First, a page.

The most frustrating thing about having depression is that you can never get a straight answer to any question. Even the simple questions like, "Am I actually depressed?" or "How long have you been depressed?" can take entire therapy sessions to answer. The hard questions, ones like, "What are we going to do to treat this illness" take years.
This dearth of straight answers regarding mood disorders and mental illness exists for several reasons: psychology and psychiatry are sort-of soft sciences and therefore are constantly evolving, thanks to new technology our understanding of the brain is increasing and changing methodology, people are being more honest and that changes things too. The biggest reason, though, in my mind, is a hard truth: the answers are never straightforward because, well, there are no answers.
When it comes to the hard questions--the one that has been plaguing me most recently is "how am I supposed to deal with this for the rest of my life?"--there are no answers. At least not any that anyone knows. Not your therapist, not your doctor, not even you.
Case in point: this last weekend.
I took the last pill in my cymbalta bottle early Saturday morning. I was on my way to the temple--we always try to go in the morning so that we can get into a session without having to wait--and had to drop my kids off at the sitter so I didn't even notice it was my last. The next day was Sunday and it was then that I realized I needed a refill. I figured I was doing well enough that missing one day wouldn't hurt. Then came Monday morning with all its usual busy-ness and some lovely warm weather. I was completely energized by the sunshine and set about deep cleaning my kitchen. I cleaned all morning, skipped my nap and got some work done, and played with the kids the rest of the afternoon. I didn't realize I'd missed another pill until after Family Night. Tuesday morning (yesterday morning) I called the pharmacy first thing and picked up my refill as I left for storytime with my kids. I swallowed the cymbalta as I drove and prided myself on managing my life so well.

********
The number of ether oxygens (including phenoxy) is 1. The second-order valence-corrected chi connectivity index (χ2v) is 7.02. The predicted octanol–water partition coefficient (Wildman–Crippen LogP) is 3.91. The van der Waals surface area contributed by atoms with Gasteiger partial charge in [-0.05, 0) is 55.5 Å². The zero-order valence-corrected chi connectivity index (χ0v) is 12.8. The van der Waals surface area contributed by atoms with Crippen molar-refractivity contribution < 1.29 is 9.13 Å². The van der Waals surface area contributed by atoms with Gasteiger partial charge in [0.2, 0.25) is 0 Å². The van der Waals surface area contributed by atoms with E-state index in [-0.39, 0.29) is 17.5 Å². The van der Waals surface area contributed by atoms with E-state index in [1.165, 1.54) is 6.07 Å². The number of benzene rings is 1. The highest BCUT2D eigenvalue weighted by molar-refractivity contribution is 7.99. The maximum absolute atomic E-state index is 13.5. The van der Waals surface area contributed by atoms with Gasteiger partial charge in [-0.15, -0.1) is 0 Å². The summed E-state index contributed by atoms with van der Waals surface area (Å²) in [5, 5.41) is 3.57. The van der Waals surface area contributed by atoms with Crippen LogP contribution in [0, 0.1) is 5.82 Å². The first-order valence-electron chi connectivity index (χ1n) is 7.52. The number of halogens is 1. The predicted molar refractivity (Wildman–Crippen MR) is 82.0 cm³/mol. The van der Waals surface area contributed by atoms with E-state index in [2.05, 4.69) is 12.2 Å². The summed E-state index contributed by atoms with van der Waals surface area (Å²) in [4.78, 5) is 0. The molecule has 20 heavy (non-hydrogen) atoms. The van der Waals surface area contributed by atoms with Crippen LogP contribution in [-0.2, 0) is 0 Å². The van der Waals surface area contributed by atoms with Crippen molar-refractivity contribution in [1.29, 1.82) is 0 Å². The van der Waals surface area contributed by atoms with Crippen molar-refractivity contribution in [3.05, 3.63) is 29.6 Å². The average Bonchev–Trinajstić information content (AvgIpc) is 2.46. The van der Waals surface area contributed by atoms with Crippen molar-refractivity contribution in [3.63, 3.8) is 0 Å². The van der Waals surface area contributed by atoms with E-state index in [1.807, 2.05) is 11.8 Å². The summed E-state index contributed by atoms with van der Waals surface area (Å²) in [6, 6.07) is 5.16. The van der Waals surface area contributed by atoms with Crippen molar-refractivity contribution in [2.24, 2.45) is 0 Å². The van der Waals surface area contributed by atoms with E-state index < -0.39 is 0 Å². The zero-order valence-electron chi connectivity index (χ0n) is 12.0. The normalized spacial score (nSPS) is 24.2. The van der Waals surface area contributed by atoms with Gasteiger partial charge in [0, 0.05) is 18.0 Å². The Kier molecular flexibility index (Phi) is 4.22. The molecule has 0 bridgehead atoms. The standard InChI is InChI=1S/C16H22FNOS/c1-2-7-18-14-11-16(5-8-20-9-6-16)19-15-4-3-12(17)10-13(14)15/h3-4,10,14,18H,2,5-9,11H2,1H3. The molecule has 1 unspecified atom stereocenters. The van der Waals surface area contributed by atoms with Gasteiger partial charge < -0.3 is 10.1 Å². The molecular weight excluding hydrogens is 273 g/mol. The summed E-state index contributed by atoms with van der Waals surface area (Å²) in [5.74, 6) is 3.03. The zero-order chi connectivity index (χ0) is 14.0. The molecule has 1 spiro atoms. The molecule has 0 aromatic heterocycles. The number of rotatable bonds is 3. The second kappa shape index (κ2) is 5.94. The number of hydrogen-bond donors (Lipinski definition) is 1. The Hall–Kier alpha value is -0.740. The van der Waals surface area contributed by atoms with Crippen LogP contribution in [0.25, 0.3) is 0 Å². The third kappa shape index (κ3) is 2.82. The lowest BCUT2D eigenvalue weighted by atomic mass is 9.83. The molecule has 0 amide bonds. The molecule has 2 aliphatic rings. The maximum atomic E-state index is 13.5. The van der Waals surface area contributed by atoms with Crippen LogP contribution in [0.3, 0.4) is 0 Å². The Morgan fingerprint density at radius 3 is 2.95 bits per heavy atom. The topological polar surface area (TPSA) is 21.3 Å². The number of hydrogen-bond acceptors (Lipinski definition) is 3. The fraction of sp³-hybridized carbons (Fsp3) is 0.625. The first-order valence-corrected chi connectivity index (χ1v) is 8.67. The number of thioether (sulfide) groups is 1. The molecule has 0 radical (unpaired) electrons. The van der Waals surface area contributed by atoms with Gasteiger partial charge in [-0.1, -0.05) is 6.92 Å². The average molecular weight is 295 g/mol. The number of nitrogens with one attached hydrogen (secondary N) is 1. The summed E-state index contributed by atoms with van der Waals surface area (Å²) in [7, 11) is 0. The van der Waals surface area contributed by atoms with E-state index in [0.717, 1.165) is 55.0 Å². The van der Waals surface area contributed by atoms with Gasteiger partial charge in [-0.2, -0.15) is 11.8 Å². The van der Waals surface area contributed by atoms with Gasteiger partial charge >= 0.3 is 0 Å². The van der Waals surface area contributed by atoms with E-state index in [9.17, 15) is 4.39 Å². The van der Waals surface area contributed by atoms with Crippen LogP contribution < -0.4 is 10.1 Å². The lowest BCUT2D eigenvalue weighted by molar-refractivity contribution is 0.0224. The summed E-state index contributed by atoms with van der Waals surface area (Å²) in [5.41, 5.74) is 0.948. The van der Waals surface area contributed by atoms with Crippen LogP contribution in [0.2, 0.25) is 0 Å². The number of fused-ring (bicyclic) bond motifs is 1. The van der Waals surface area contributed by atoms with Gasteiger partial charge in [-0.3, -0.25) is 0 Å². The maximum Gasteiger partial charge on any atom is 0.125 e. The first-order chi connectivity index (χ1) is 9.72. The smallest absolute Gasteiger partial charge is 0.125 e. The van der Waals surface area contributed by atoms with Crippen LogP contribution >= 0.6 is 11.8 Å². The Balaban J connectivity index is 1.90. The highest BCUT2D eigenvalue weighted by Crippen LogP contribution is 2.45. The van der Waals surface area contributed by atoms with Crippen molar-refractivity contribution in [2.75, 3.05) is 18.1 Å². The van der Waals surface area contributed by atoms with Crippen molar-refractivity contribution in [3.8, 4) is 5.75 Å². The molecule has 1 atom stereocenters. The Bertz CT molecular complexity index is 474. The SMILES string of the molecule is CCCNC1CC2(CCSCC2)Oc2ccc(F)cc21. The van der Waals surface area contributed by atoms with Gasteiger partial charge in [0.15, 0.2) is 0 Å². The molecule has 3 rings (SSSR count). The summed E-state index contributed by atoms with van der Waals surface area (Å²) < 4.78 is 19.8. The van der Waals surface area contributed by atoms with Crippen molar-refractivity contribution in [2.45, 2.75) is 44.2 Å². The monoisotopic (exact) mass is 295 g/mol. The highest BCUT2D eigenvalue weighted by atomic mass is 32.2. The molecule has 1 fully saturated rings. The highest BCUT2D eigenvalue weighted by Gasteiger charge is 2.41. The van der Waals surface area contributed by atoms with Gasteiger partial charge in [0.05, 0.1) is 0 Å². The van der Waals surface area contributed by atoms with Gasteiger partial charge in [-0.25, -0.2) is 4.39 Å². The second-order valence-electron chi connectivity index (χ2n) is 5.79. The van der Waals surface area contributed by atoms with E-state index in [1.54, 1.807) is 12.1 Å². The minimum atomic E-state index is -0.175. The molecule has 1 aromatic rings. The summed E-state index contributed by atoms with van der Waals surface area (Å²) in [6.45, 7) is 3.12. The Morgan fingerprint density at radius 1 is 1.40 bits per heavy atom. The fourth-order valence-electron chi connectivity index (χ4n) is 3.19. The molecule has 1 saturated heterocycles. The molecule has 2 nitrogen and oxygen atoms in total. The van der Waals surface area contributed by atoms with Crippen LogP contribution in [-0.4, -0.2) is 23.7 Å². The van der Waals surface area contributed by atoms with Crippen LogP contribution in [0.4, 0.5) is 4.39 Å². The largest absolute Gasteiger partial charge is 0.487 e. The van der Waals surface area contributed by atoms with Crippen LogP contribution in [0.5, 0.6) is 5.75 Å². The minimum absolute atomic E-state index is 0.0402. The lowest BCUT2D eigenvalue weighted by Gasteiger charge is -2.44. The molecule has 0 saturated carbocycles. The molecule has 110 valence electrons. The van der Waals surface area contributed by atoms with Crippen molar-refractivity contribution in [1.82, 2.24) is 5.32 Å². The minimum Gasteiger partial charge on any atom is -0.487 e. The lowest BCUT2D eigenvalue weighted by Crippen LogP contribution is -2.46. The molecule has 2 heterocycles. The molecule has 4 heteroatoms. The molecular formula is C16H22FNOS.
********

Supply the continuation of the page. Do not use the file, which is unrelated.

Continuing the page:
That good feeling disappeared about thirty minutes after I took my pill. As I loaded my kiddos back into the car after storytime I found myself swooning. While driving I felt like my eyes were disconnected from my hands and I wondered if it was actually me controlling the car. The disconnected feeling deepened as I picked up my oldest from school and got us all home. I tried to feed the kids lunch but I couldn't focus. My mind felt like a scratched DVD, skipping from scene to scene. I was sweating furiously and nauseous. I ate a third of a container of ice cream and felt a little better. I could focus enough to get everyone fed and settled down for quiet time. Then I crashed.
My oldest woke me up when her movie was done. My brain felt more stable and smooth but my limbs felt too heavy to lift. There was a lot of housework to be done but all I could manage was sitting outside while my kids played. After an hour or so I got up and made a little dinner. Then I mustered my energy and headed off to Enrichment.
After Enrichment I crashed again, but this time it wasn't my body it was my mood. I was so depressed. I felt awful. Every time my husband tried to talk to me it took a lot of effort to avoid crying or yelling. Finally I just went to bed cursing the medicine and cursing the mood disorder that makes the medicine necessary.
This morning I took my pill and my body feels fine but my mood is still struggling. It's like PMS except I'm not on that part of my cycle. My house is a wreck because I just don't feel up to tackling it.The little work I've done on the dishes and taking out the trash pretty much wiped me out. It's not that my body can't handle it. It's my heart and my mind. It's too much to wrap my brain around.
I was blaming the medicine until I realized that the last week has been textbook cyclothymic disorder. What if it isn't the medicine? What if it's me? What if I hadn't missed those two days of pills, would I have been more even-keeled these last few days? Or what if this is like my lexapro last summer and my body is suddenly interacting wrong with the cymbalta? What is really going on with me?
Unfortunately, those are the hard questions--the ones I'll probably never get answers to.